• Jun 25, 2016
    The movie looks very suitable for the album what the songs mean in this film. The band is popular, the album is popular and the film is not popular enough. I wish this was available on Blu-Ray.
    Film C Super Reviewer
  • Nov 04, 2012
    I'd just listened to Pink Floyd's The Wall for the first time a month ago or so. It completely blew me away and became an instant favorite; a complete sensory assault of passionate emotion, anger, and musical anarchy. Pink Floyd The Wall, directed by Alan Parker, attempts to bring Roger Waters' classic rock opera vision to the big screen and successfully does so. While the highlights are the more surrealistic images and the animated sequences, the musical scenes are also worth noting if only for the fact that almost all of them perfectly capture the emotional resonance of the music listened to on its own. If I had to choose, I'd listen to The Wall in the context of the album rather than the movie, but this is a compelling visual companion.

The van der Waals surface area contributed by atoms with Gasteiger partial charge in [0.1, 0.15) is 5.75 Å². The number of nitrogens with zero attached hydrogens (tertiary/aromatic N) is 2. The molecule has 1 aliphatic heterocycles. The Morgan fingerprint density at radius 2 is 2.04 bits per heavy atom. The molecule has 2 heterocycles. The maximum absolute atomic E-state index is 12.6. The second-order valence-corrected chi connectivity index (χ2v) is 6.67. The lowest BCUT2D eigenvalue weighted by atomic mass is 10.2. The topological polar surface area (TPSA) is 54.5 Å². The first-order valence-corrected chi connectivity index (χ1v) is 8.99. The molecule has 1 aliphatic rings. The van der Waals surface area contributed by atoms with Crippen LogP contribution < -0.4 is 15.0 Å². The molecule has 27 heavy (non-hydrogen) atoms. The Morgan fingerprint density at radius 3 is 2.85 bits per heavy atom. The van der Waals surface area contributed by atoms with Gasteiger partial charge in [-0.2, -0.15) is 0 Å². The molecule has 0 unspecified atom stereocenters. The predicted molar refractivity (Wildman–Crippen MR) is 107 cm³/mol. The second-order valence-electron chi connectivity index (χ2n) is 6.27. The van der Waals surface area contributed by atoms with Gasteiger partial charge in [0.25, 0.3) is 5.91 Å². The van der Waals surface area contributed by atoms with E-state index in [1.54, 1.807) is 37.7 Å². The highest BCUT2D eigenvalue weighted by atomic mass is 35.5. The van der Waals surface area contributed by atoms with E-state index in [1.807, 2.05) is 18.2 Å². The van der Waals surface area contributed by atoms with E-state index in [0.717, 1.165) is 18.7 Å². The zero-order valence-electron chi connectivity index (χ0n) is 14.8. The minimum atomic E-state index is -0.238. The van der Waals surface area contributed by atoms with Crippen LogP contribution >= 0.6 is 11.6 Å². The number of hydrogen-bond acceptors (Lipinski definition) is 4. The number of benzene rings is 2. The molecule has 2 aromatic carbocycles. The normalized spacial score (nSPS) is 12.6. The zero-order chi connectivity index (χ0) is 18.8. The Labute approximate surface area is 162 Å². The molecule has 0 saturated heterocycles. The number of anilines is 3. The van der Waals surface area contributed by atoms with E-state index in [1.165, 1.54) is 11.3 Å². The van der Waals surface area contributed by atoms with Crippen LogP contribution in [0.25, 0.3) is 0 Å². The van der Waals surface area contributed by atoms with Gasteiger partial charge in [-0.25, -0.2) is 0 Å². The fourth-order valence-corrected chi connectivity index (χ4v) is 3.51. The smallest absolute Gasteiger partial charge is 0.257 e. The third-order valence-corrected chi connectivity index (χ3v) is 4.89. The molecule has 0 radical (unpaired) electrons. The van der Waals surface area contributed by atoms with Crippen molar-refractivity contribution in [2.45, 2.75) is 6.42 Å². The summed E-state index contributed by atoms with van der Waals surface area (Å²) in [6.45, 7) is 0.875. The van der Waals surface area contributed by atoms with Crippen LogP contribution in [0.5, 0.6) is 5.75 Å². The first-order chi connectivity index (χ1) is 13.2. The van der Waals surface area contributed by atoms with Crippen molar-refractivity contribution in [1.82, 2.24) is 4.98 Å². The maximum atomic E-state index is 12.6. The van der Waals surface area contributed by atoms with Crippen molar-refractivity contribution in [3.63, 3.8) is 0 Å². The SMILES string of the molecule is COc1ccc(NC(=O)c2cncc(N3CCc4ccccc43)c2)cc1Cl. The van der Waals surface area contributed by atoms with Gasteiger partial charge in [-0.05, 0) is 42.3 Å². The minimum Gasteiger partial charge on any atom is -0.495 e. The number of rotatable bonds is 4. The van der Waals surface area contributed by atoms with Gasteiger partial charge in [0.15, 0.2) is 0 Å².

Ryan M Super Reviewer
  • Sep 05, 2012